“Experts” predicted 1 million jobs would be created in April. The actual number fell far short, at 266,000. Republicans warned that overly generous COVID-19 relief benefits create a disincentive to work.
The day before this disappointing jobs report, Bloomberg wrote: “In earnings calls and business surveys, executives often blame stimulus checks and generous unemployment benefits for hampering hiring efforts. ...
“Friday's employment report, which is projected to show the economy added 1 million jobs in April, should offer new insight into this mismatch and whether it's deterring growth.”
When the numbers came in, Biden administration officials lacked no shortage of excuses. Some potential workers, they argued, feared going back to work because of COVID-19; many schools had still yet to resume in-school learning, particularly burdensome for single parents; we're still early in the bounce back from the COVID-19-stricken economy; one month's worth of numbers does not a story tell; and employers just need to raise wages.
Labor Secretary Marty Walsh urged perspective: “Well, you know, under normal circumstances, and certainly we're not living in normal circumstances, the 266,000 job gain a month is a good number. Unfortunately, we're still in the midst of a pandemic.”
President Joe Biden rejected the elephant-in-the-room possible explanation for the disappointingly low April job numbers -- that the generous provisions in the COVID-19 relief packages, coupled with state and local aid, create a disincentive for people to go back to work. Biden dismissed “loose talk that Americans just don't want to work.... The data shows that more workers are looking for jobs, and many can't find them.”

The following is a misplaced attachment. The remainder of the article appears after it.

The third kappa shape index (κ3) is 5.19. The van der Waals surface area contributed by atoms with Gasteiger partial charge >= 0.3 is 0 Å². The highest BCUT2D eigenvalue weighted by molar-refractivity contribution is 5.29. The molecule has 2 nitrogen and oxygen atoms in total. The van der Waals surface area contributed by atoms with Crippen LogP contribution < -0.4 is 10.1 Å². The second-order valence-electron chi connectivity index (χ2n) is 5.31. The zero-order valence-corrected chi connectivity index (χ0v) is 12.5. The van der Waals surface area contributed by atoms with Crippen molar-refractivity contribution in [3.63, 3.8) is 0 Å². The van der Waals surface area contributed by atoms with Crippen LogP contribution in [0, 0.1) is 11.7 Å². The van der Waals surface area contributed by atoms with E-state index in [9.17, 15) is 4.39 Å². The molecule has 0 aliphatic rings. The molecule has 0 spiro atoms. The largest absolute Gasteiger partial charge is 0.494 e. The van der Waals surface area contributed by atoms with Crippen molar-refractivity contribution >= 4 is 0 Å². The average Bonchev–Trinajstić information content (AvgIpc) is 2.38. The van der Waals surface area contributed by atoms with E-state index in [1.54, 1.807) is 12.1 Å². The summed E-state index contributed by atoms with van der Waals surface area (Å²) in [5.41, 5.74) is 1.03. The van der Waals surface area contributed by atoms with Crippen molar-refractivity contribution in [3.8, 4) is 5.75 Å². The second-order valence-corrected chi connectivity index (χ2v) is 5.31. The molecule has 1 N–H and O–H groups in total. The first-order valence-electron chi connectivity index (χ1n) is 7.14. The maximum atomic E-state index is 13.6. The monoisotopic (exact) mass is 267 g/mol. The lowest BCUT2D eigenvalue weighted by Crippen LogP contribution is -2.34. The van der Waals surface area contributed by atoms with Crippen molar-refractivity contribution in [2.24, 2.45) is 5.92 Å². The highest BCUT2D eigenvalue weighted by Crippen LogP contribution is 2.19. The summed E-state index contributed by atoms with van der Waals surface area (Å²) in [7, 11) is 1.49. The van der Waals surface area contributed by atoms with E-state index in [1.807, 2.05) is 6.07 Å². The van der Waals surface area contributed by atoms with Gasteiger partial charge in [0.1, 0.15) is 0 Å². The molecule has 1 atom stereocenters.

But Bloomberg wrote, “Anyone who previously made less than $32,000 per year is better off financially in the near term receiving unemployment benefits, according to economists at Bank of America.” Blog writers for the libertarian Cato Institute wrote: “Combined with state unemployment benefits, around 37 percent of workers can currently make more unemployed than in work. A low-income worker in Massachusetts previously earning $535 per week faced a pre-pandemic replacement rate of unemployment insurance benefits to earnings of 48 percent ($257). Now, the same worker would obtain benefits worth 104 percent of their pre-recession earnings ($557).”
But not to worry because, writes The Washington Post, a Labor Department spokesperson says his office “has not seen evidence” that the COVID-19 relief benefits incentivize people not to work.
Since when does the Biden administration require “data” or “evidence”? Where is the evidence that a $15 minimum wage will do more good than harm, given that the overwhelming consensus among economists is that minimum wage loss hurt the unskilled? Where is the evidence that a $2.4 trillion “infrastructure investment” plan will do more good than harm, given the necessary massive tax increases? Where is the evidence that universal pre-K for the poor will improve results K-12, given the “fade out” effect that shows no long-term benefit?
There is, however, a great deal of evidence that burdening the economy with more taxes and regulations hurt growth. Eight years into the New Deal plan designed to rescue the economy from the Great Depression, President Franklin Delano Roosevelt's secretary of the Treasury, Henry Morgenthau, wrote: “We have tried spending money. We are spending more than we have ever spent before and it does not work.... I want to see this country prosperous. I want to see people get a job. I want to see people get enough to eat. We have never made good on our promises.... I say after eight years of this Administration we have just as much unemployment as when we started... and an enormous debt to boot!”
But as long as politicians, in the name of compassion, take money from one party to give to another; borrow money to be paid later with interest; and print money which ultimately triggers inflation, who needs evidence?